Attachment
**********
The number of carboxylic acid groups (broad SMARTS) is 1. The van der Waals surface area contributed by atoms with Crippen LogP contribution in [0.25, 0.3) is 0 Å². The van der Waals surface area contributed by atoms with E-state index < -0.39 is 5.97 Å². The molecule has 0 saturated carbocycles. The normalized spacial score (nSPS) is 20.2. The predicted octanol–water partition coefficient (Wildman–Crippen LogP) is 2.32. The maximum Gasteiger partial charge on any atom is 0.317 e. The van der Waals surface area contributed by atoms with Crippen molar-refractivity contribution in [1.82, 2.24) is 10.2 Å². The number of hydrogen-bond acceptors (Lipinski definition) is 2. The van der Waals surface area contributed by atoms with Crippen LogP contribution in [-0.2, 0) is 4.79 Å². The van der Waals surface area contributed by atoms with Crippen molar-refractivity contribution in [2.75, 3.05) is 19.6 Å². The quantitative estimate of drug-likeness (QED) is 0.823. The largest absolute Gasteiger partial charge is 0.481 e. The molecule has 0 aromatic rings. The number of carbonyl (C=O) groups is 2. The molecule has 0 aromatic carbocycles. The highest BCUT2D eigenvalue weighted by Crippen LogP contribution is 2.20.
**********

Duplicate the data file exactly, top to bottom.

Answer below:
The number of carboxylic acid groups (broad SMARTS) is 1. The van der Waals surface area contributed by atoms with Crippen LogP contribution in [0.25, 0.3) is 0 Å². The van der Waals surface area contributed by atoms with E-state index < -0.39 is 5.97 Å². The molecule has 0 saturated carbocycles. The normalized spacial score (nSPS) is 20.2. The predicted octanol–water partition coefficient (Wildman–Crippen LogP) is 2.32. The maximum Gasteiger partial charge on any atom is 0.317 e. The van der Waals surface area contributed by atoms with Crippen molar-refractivity contribution in [1.82, 2.24) is 10.2 Å². The number of hydrogen-bond acceptors (Lipinski definition) is 2. The van der Waals surface area contributed by atoms with Crippen LogP contribution in [-0.2, 0) is 4.79 Å². The van der Waals surface area contributed by atoms with Crippen molar-refractivity contribution in [2.75, 3.05) is 19.6 Å². The quantitative estimate of drug-likeness (QED) is 0.823. The largest absolute Gasteiger partial charge is 0.481 e. The molecule has 0 aromatic rings. The number of carbonyl (C=O) groups is 2. The molecule has 0 aromatic carbocycles. The highest BCUT2D eigenvalue weighted by Crippen LogP contribution is 2.20.